Biggest Questions About the Court Reporting Industry

Credit: National Court Reporting Firms

Court reporting isn’t rocket science, but some seem to think it is. To those unfamiliar with the line of work, court reporting is seen as an odd part of law probably more involved with journalism than the legal proceedings. In actuality, court reporting is the process of recording what was said, how it was said, and who said it during a deposition or trial. This can be done in realtime, or afterwards through transcription.

Portland court reporting firm, Beovich, Walter & Friend developed a page on their website that answers the top questions people have about court reporting, and the industry as a whole. After being in business for over half a century, it is safe to say that BWF has a solid understanding of the court reporting industry.

Couldn’t a regular person type up what was said as it was said? Absolutely not. According to the BWF FAQ, Court reporters use a specific machine to called a stenograph (or steno-type, or even steno-machine) that is similar in function to a regular keyboard, but is vastly different. Instead of being laid out in the usual QWERTY format, steno keyboards are laid out phonetically. To properly record a word, they must press a number of keys at the same time.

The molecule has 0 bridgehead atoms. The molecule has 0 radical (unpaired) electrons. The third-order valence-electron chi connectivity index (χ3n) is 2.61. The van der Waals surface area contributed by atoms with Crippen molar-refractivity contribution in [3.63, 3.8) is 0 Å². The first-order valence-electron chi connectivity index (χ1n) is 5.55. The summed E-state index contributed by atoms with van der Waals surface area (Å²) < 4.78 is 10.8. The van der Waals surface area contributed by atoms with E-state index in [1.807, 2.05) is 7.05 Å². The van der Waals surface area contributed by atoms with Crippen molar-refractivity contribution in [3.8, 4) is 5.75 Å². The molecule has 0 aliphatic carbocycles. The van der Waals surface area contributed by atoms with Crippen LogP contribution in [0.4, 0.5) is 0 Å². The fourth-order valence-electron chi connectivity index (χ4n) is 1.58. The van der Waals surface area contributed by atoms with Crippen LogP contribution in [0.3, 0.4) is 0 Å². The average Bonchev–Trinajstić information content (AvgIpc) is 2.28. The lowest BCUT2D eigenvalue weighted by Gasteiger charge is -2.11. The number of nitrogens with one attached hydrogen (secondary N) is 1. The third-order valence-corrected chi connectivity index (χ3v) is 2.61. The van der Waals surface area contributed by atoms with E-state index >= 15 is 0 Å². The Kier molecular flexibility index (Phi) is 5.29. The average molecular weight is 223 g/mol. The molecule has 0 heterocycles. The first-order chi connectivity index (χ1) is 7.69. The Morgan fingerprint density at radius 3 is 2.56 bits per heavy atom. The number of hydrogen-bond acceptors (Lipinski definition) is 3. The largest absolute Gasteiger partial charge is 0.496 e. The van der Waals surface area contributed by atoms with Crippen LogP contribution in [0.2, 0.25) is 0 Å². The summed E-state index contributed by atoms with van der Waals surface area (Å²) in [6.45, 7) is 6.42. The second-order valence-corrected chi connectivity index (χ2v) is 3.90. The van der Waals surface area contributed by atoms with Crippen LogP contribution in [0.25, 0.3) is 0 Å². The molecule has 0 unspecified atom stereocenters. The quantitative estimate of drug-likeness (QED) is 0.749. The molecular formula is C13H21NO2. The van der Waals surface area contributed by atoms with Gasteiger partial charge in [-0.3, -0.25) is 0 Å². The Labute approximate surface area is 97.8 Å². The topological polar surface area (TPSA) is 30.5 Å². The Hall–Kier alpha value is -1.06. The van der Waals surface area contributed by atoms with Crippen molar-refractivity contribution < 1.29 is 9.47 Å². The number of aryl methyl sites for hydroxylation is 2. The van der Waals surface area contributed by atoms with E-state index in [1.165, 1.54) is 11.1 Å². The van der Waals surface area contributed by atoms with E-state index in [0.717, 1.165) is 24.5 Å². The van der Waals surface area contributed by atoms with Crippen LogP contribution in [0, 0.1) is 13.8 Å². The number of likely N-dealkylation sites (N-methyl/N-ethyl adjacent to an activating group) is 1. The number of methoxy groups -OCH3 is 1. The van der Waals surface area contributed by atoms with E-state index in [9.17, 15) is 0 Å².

And becoming a court reporter isn’t exactly easy. After going through schooling, court reporter hopefuls must take a certification course that further illustrates the professional’s ability. According to BWF, court reporters must be able to type over 200 words a minute with an accuracy rate of 97.5 percent to pass this rigorous examination.

At the very least, court reporters must past their state exam, or the National Court Reporting Association’s (NCRA) Registered Professional Reporter (RPR) exam. In many states, court reporters must be registered in whichever state (or states) they plan to practice. To be truly competitive, however, BWF Reporters suggest that court reporting professionals further their education and receive additional certifications.

Take firm president, Julie Walter, for instance. Over the course of three decades, Walter has secured three different certifications to make her a stronger asset to her clients. She is a Certified Shorthand Reporter, a Registered Professional Reporter, and a Certified Realtime Reporter. In Oregon and Washington, clients seek out her instantaneous realtime services, as well as her ability to provide same-day rough drafts, expedited delivery, and daily copy on demand.

The most prominent question people have doesn’t involve the technology of reporting, it involves the longevity. With the rise of tech, will court reporters be replaced by recording devices? According to BWF Reporters, this isn’t projected to be a problem. Recording devices have been around since the late 1800s, but court reporters are still a regular part of the courtroom to this day. Recording devices cannot distinguish between accents, terminology, who said what, and they certainly cannot format the proceedings in digital and text formats.

Court reporting is here to stay. When you need a court reporting service, make sure you are scheduling the best of the best professionals. In the Pacific Northwest, those professionals come from Beovich, Walter & Friend.

For more information call (503) 228-7201, email info@bwfreporters.com ,or visit their offices.

1000 SW Broadway, Suite 1660 Portland, OR  97205

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